The Welsh Conservative Party Member of the Senedd for Monmouth, Nick Ramsay has been deselected by Monmouth Conservative Association just days after dropping a legal challenge against them.
The association met on Monday, November 23 to discuss replacing Ramsay as a candidate at the Senedd elections in May.
The meeting came after a petition calling for his deselection was launched by local constituents, and after Ramsay started – and later dropped – legal proceedings.
The local party felt that it was “duty-bound” to consider the move, given the large number of people petitioning. The BBC reported that more than 50 of the 500 local association members had signed the petition.
As a result of the meeting, the incumbent MS will not be put forward as the party’s candidate in the seat at the Senedd elections next May.
“A witch hunt”
In response, Ramsay took Monmouth Conservative Association (MSA) to court, in order to prevent his deselection.
Prior to the legal action, his lawyers called the move to deselect him “unconstitutional”.
On Saturday, November 21, however, the MS withdrew his legal challenge, and has now been ordered to pay legal costs of more than £20,000.
The decision to withdraw the legal action, Mr Ramsay says, was taken after the local party “changed their position at the eleventh hour”, further adding that he is the victim of a “witch hunt”.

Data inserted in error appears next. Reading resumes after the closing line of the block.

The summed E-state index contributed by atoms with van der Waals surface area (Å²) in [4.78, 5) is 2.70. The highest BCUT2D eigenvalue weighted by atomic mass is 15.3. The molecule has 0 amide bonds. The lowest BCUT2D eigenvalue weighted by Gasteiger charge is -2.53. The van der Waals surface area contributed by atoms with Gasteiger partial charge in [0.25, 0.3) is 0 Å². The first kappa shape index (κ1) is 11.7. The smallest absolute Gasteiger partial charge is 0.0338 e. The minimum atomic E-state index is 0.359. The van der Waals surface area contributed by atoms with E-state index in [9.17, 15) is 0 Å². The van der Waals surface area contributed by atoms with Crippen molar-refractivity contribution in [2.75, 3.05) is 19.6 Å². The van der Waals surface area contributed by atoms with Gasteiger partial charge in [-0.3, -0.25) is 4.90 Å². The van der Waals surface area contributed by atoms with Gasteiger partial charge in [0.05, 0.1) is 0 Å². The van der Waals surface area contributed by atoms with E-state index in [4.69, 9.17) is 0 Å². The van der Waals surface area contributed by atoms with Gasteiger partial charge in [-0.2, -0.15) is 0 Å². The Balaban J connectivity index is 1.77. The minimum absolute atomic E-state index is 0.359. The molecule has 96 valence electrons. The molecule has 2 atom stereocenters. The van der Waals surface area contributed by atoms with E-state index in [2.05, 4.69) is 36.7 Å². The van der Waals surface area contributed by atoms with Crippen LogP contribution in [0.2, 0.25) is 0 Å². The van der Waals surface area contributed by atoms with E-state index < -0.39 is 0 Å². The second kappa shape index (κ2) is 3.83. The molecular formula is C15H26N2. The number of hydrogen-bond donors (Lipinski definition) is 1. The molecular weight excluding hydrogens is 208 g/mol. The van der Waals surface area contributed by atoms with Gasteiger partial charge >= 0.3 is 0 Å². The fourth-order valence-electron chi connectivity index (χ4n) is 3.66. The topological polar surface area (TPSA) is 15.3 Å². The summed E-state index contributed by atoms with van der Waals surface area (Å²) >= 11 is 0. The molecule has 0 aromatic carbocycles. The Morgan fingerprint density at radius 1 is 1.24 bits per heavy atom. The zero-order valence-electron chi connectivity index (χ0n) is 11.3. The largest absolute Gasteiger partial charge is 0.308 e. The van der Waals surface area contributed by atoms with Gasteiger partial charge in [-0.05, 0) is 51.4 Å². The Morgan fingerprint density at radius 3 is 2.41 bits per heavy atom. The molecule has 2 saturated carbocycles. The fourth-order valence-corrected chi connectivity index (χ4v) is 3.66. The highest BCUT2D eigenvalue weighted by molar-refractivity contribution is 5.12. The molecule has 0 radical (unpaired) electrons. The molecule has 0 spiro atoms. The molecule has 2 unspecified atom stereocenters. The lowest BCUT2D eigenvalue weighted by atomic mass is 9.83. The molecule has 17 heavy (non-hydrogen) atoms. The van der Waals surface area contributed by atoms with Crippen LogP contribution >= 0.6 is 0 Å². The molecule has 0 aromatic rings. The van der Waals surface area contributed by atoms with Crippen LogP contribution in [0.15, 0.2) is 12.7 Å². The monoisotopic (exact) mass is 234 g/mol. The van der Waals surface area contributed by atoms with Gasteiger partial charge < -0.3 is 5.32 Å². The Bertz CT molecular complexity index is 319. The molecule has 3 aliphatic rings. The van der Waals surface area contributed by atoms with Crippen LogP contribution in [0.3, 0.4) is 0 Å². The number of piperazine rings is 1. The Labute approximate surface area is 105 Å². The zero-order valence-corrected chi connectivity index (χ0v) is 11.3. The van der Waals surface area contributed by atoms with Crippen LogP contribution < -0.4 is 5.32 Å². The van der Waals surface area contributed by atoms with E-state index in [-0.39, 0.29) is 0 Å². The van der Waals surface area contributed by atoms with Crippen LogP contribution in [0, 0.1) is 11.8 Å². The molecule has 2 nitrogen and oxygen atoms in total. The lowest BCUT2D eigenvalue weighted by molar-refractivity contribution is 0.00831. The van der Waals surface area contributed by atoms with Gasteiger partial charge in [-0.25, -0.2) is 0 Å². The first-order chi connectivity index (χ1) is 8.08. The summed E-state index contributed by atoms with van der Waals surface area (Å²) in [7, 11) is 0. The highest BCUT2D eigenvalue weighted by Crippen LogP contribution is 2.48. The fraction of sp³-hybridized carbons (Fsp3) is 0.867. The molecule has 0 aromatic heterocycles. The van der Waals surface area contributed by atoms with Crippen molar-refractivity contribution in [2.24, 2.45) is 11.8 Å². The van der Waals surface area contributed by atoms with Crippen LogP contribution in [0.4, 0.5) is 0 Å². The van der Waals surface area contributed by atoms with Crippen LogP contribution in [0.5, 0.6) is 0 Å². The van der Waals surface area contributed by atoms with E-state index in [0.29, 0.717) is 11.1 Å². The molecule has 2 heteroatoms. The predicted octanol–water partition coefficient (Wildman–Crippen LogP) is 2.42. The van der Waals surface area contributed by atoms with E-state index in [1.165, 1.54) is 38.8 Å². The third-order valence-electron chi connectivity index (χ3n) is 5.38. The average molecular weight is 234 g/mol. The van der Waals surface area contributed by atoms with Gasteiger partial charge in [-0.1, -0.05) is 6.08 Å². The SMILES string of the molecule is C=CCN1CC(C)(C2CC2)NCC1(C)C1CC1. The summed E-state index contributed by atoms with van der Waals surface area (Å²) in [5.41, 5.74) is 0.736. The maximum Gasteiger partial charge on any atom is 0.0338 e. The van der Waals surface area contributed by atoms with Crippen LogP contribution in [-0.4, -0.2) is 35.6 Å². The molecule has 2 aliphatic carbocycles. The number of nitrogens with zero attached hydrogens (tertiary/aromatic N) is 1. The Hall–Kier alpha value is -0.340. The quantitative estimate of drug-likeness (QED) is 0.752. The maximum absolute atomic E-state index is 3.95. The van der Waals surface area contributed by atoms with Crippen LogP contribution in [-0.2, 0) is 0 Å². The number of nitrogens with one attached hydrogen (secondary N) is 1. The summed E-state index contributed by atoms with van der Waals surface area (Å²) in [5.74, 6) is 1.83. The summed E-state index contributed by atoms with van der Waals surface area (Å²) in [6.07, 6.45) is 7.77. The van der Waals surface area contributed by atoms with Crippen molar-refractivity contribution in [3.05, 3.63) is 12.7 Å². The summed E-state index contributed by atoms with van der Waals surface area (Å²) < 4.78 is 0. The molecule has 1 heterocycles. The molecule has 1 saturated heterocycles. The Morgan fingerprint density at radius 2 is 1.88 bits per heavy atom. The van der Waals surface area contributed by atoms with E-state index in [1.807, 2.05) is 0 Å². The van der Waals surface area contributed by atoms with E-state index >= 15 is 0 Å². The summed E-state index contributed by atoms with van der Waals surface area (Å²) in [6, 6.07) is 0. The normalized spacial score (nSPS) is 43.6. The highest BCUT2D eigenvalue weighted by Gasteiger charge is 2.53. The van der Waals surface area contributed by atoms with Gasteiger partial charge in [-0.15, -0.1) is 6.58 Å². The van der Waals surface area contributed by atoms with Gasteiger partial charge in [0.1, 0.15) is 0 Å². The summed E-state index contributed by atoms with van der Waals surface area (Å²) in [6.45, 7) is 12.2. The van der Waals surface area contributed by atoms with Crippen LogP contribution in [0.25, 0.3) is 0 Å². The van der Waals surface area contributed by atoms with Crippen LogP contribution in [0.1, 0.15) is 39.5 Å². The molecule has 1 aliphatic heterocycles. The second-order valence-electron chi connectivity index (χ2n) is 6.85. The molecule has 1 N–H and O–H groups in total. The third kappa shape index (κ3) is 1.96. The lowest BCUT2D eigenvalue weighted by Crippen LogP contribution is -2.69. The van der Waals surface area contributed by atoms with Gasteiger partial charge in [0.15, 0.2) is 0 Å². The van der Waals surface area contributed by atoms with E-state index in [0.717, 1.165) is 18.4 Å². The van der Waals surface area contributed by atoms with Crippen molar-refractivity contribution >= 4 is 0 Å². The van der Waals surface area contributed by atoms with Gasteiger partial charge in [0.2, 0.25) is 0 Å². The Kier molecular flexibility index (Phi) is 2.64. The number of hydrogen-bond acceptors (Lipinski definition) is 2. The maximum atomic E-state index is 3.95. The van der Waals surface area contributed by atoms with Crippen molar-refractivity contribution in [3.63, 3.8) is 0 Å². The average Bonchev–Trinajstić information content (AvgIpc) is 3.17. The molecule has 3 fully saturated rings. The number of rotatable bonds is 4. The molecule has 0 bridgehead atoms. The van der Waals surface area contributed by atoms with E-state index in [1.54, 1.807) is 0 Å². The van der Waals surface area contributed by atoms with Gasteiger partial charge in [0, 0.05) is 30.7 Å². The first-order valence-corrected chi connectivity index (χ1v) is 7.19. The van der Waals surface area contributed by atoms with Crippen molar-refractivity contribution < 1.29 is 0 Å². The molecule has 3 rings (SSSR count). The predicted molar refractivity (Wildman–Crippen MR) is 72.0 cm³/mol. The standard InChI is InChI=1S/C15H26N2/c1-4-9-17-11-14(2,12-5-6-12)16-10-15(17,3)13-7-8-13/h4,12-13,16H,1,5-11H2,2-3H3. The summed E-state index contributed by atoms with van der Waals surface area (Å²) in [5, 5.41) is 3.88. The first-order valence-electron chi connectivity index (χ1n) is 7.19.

“I still do not know what I have done and that has still not been disclosed. There are a few bad apples who I believe have poisoned the barrel,” he said.
MCA added that it was “delighted” with the ruling.
It has been reported that Ramsay’s relationship with the local association had been deteriorating for some time and had become further strained throughout the course of 2020.
One of many controversies
Nick Ramsay was first elected as the Member of the Senedd for Monmouth at the 2007 Welsh Assembly elections.
He has faced several controversies since taking office, most of which have laid the foundations for the calls for his eventual deselection.
In January 2020, he was suspended from the Welsh Conservative Party after he was arrested on New Year’s Day.
In response to his suspension, which continued after he was released without charge, the former driving instructor also launched legal proceedings against the Welsh Conservative Party.
He was eventually re-admitted to the Senedd party group and subsequently dropped his legal proceedings.
Earlier, in 2014, a complaint was submitted after Ramsay was reported to be slurring his speech during a Senedd debate. No further action was taken at the time.
A “devolution revolution”
The Welsh Conservative Party currently holds 11 seats in the Senedd and is hoping to increase their share at the 2020 Senedd Elections, promising a “devolution revolution”.
Leader Paul Davies said in July that the party is “on a mission to end the sluggishness of government and make sure that revolution is one of pace, one of structure, and one of focus to actually deliver for the people of Wales.”
In the latest Welsh Political Barometer, The Welsh Conservatives are projected to pick up 16 seats in the Senedd, an increase of five.
Whether their gains will come to fruition, and who Nick Ramsay’s replacement will be, are still to be decided.twitter Follow @gairrhyddpol for all of the latest updates from the world of politics. Politics Morgan Perry